League of Women Voters 10 Questions


1.    Since many of you don’t live in this county, we would like to know:

                How do you perceive Mendocino County, CA?

                What is your vision for Mendocino County?

Answer:  The big problem for all counties is the economy.  The structural problems (see 10 below) that created the 2008 financial meltdown have not been fixed, and in some cases have been made worse.

2.   In at least 8 states a photo i.d. is required to vote and voter registration restraints are so onerous in some states that even the League of Women Voters has suspended voter registration work.  How can the federal government protect the citizen’s right to vote?

Answer:  Voting Rights Act of 1965 (Wiki) should cover this, but because of the structural problems (see 10 below) it may not be enforced.

3.  How can we improve providing healthcare in this country and what will you do to support and help fund local rural health care clinics?
Answer: Single Payer Health Care is the only thing that makes any sense.  All the other industrialized countries in the world already do this and they have a healthier population than the U.S.  The Health Resources and Services Administration branch of the Department of Health and Human Services studies this issue and their recommendations should be part of the Single Payer Health Care program.

 

4.  What is your idea of a quality education?  What is your view of education reform?
Answer: The current educational system is outdated.  It was mainly designed to train factory workers, but those jobs have been exported.  The No Child Left Behind Act of 2001 (Wiki) instituted testing which changed education from teaching subjects to teaching test taking.  This is one of many laws that needs to be repealed.  In addition we could learn a lot be studying the Finnish educational system (Wiki).


5.  As our Representative, how would you vote on issues that involve protection for salmon and other listed species?  For instance, how would you have voted on H.R. 1837 (Sacramento-San Joaquin Valley Water Reliability Act)?
Answer:  The Endangered Species Act of 1973 (Wiki) requires protecting animals that are listed. This has unintended consequences.  In the case of the California central valley the unintended consequence has been to stop the flow of water to a large number of agricultural users.  I'd vote for H.R. 1837.  Salmon Conservation (Wiki) points out that when human life is at stake animals will be sacrificed.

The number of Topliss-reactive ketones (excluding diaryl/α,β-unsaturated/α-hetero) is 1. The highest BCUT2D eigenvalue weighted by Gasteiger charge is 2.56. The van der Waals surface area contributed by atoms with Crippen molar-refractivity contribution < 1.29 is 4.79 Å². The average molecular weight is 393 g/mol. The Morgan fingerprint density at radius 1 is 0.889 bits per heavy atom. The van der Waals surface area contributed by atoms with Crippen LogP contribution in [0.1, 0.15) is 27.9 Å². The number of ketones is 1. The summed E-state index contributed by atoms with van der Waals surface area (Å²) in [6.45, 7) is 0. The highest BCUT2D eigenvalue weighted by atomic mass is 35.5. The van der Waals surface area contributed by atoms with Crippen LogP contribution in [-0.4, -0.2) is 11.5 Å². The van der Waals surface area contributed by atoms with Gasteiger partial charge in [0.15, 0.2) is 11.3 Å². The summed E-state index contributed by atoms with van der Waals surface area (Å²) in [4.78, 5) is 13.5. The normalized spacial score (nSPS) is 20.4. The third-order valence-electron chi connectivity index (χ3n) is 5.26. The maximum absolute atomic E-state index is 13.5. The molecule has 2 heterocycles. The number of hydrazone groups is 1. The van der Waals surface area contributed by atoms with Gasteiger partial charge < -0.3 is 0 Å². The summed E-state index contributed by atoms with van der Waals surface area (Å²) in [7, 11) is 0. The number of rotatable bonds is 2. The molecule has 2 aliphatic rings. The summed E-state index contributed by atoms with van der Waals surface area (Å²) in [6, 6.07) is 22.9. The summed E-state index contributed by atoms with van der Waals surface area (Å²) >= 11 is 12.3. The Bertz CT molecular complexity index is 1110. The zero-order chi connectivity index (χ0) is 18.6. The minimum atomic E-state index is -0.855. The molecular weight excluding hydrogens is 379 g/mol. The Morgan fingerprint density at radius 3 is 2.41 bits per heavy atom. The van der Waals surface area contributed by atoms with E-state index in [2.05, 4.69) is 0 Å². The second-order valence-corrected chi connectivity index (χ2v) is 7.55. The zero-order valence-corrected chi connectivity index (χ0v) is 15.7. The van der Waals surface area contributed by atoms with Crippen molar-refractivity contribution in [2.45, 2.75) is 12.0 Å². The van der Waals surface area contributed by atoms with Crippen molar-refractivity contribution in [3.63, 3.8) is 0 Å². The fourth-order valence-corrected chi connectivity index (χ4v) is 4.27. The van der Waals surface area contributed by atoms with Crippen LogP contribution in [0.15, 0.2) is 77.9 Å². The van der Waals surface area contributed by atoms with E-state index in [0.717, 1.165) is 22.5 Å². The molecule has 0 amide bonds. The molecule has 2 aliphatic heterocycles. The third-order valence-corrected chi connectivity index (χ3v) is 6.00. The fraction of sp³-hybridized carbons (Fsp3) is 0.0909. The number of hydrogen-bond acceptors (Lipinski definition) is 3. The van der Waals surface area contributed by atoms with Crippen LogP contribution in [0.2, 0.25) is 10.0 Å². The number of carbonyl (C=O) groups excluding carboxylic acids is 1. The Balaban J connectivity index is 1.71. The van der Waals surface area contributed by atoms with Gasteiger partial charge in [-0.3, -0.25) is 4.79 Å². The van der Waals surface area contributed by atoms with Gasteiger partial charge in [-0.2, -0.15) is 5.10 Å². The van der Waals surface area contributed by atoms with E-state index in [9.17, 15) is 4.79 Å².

6.  How do we best protect our ocean natural resources and wildlife?  Do you support off-shore oil drilling?  Do you support creation of wind energy apparatus on the continental shelf?
Answer: There is much more CO2 in ocean water than in the atmosphere which makes the water acidic.  I see CO2 as the main problem both in terms of global warming (Wiki) and ocean acidification (Wiki).  No to offshore drilling, it is too risky.  Yes, but there are technical problems that need to be solved to make wind turbines viable when they are located in deep water.

 

7.  What is your position on tax cuts and cutting of government services?
Answer:  The Reagan cut the tax rate was based on the Laffer Curve (see my Issues page: Laffer Curve).  Now the Laffer Curve is saying to raise taxes.  The tax rate for the wealthiest people should be raised from 15%  to 50%, but it should not be higher than that or we would have the same type of problem as 1980 when buying tax shelters (Wiki) was more profitable than investing.

 

8.  What, if any, specific immigration reforms do you hope to bring about if elected?
Answer:  In September 2001 there was bipartisan agreement for a major immigration reform, but the events of 9/11 killed it.  That reform should be put into effect and it supersed any post 9/11 conflicts.

 

9.  What is the first international issue you will educate yourself about when you get to Washington?
Answer:  Other countries differ from the U.S. in many respects.  We can learn a lot from those who have better outcomes.  Finland and Denmark are a couple of examples.

 

10.  Which campaign issues are the most important issues to you?
Answer:  I would call functional problems what most candidates call issues, for example: jobs, education, the environment and the economy.  The real issues are structural problems at the federal level. This relates to how the federal government operates.  An example is the removal of the checks and balances on Wall Street (Issues: Capitalism).  Until the checks and balances are restored attempts to get the economy going are doomed to failure because the underlying problem is the lack of regulation.


Instead of being the bully of the world (Wiki: Hegemony) we can get back to being a leader by restoring the principles that made our country great.

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